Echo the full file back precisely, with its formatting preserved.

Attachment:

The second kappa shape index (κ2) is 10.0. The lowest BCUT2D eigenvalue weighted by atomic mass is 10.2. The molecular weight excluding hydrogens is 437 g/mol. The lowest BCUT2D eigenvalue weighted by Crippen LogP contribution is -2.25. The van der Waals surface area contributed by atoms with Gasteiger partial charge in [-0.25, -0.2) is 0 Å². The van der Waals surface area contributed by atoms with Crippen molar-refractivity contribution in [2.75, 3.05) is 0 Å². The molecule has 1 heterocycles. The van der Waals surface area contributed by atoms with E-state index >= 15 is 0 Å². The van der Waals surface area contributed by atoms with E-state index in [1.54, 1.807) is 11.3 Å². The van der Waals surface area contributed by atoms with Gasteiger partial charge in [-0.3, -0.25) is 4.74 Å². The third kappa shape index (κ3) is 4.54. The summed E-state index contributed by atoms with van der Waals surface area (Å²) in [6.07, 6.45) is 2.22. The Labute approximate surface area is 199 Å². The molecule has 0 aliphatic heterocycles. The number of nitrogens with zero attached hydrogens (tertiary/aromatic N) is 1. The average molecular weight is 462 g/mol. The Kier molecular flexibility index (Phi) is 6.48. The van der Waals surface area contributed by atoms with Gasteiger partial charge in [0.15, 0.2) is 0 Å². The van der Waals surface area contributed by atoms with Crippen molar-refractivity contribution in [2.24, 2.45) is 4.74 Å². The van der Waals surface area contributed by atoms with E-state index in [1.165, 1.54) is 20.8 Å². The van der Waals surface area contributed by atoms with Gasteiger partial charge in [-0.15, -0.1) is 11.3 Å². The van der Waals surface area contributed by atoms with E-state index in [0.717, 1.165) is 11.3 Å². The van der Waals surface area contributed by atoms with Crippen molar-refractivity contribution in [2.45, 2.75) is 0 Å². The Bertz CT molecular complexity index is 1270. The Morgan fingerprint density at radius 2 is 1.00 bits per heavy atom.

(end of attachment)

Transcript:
The second kappa shape index (κ2) is 10.0. The lowest BCUT2D eigenvalue weighted by atomic mass is 10.2. The molecular weight excluding hydrogens is 437 g/mol. The lowest BCUT2D eigenvalue weighted by Crippen LogP contribution is -2.25. The van der Waals surface area contributed by atoms with Gasteiger partial charge in [-0.25, -0.2) is 0 Å². The van der Waals surface area contributed by atoms with Crippen molar-refractivity contribution in [2.75, 3.05) is 0 Å². The molecule has 1 heterocycles. The van der Waals surface area contributed by atoms with E-state index >= 15 is 0 Å². The van der Waals surface area contributed by atoms with E-state index in [1.54, 1.807) is 11.3 Å². The van der Waals surface area contributed by atoms with Gasteiger partial charge in [-0.3, -0.25) is 4.74 Å². The third kappa shape index (κ3) is 4.54. The summed E-state index contributed by atoms with van der Waals surface area (Å²) in [6.07, 6.45) is 2.22. The Labute approximate surface area is 199 Å². The molecule has 0 aliphatic heterocycles. The number of nitrogens with zero attached hydrogens (tertiary/aromatic N) is 1. The average molecular weight is 462 g/mol. The Kier molecular flexibility index (Phi) is 6.48. The van der Waals surface area contributed by atoms with Gasteiger partial charge in [0.15, 0.2) is 0 Å². The van der Waals surface area contributed by atoms with Crippen molar-refractivity contribution in [2.24, 2.45) is 4.74 Å². The van der Waals surface area contributed by atoms with E-state index in [1.165, 1.54) is 20.8 Å². The van der Waals surface area contributed by atoms with Gasteiger partial charge in [-0.15, -0.1) is 11.3 Å². The van der Waals surface area contributed by atoms with E-state index in [0.717, 1.165) is 11.3 Å². The van der Waals surface area contributed by atoms with Crippen molar-refractivity contribution in [2.45, 2.75) is 0 Å². The Bertz CT molecular complexity index is 1270. The Morgan fingerprint density at radius 2 is 1.00 bits per heavy atom.